This summary of precedent (.doc format), and list of recommendations regarding goals and scope of curriculum reform, was delivered to the EOS Teaching Initiatives Committee in Sept. 2008.
Focus on curriculum, July 2008
We are addressing the challenging yet important aspect of curriculum by focussing upon specific components of the Department's curriculum separately, while maintaining the over-arching context of the Department's overall needs. A one page Proposal from the Teaching Initiatives Committee and the Curriculum Committee
was prepared at the Department's annual retreat, April 2008. It includes short- medium- and long-term planning for curriculum revision and maintenance.
We hope to follow a process loosly based upon the model described in the "Handbook for Curriculum Assessment", 2006, Peter Wolf, Art Hill, Fred Evers, Teaching Support Services, University of Guelph. (Link to PDF at U. of Guelph). The data acquisition phase has begun, with interviews of faculty and TAs who are involved in teaching service courses, as well as students who have taken these courses. There are also results from End-Of-Term surveying and attitudinal assessments from many of these courses. Results of these data are being analyzed and configured for use in the next phase of curriculum discussions, which should involve both faculty and students. Options for how to proceed are expected to immerge from these data collection, analysis and discussion steps.
The 17 specific programs at EOS are:
- 3 Majors: EOS, Atsc, Envr
- 11 Honours: 1 Envr, 3 Atsc, 2 Geol, 2 Geop, 3 Ocgy
- B.A.Sc. (Geological Engineering, admininistered out of Facutly of App Sci.)
- Co-op options for both B.Sc. and B.A.Sc. students.
Some indication of the complexity of the curriculum issue is provided by the following lists:
Potential scope of curriculum discussions:
- Are we describing, modifying or re-inventing curriculum?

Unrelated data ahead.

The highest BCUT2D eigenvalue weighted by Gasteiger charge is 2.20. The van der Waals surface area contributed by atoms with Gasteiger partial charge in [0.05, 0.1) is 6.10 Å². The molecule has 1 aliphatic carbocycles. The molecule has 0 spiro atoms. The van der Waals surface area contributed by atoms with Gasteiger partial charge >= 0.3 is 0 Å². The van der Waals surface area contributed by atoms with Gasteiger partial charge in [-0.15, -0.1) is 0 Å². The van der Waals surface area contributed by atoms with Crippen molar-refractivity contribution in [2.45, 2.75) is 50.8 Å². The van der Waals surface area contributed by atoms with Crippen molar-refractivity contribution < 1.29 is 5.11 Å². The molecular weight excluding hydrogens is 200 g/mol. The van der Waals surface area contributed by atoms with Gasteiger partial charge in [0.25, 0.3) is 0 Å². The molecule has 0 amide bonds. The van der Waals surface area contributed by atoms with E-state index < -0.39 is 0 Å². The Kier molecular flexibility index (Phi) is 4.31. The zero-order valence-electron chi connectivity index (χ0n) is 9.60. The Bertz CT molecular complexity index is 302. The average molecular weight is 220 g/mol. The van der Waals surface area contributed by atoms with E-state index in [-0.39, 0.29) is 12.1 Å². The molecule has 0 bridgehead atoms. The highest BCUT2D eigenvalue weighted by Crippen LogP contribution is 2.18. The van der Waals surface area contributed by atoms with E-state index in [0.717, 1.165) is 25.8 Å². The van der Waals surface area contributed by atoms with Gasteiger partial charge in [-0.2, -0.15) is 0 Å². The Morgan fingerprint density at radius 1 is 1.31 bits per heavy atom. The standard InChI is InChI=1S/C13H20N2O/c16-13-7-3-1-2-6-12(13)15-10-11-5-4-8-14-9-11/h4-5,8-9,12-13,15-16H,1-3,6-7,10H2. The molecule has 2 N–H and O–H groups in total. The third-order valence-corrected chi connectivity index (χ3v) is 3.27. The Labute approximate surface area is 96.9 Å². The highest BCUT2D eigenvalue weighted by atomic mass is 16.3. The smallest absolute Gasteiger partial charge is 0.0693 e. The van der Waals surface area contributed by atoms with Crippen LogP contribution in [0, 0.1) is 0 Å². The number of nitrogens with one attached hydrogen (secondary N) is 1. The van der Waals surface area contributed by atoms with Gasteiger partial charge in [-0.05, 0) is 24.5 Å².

- What is the intended use of the final result? eg: outcome should be easily translated into a web-based description for undergraduates about what to expect as a student in any EOS program.
- How to ensure the "outcome" is evolving - ie dynamic?
- What do Dep't people want to know about curriculum on an ongoing basis? (Students, Faculty, Staff)
- How do "values", "skills" and "knowledge" factor into curriculum?
- How do "content", "cognition" and "metacognition" factor in? These three can be roughly translated as "knowing", "thinking" and "thinking about thinking" (ie, asking one's self "how much do I know, where am I trying to get to, and what must I do to get there?").
- Are there FoS and/or UBC formal or implied constraints?
- To what extent will students be used to provide input? Examples of how undergrads can contribute include addressing questions such as these in interviews and focus groups:
- How do we define the needs of students in our courses and programs?
- Why did they take one of our service course and what did they get out of doing so?
- Can we assess their expectations for a course or program?
- How do they perceive the needs that are relevant for their intersts?
- How much can one expect a student to anticipate or understand needs?
- How much interaction with other departments will be necessary?
- No doubt there are other aspects worth considering. Please forward suggestions to <firstname.lastname@example.org>
What stake holders must be "satisfied", or at least involved?
- General Science students
- Non-science students
- Engineering students
- Co-op programs
- Employers of our graduates
- Future graduate students
- Instructors (our own faculty)
- Other departements - regarding prerequisites, and degree requirements.
- Others? Please forward suggestions to <email@example.com>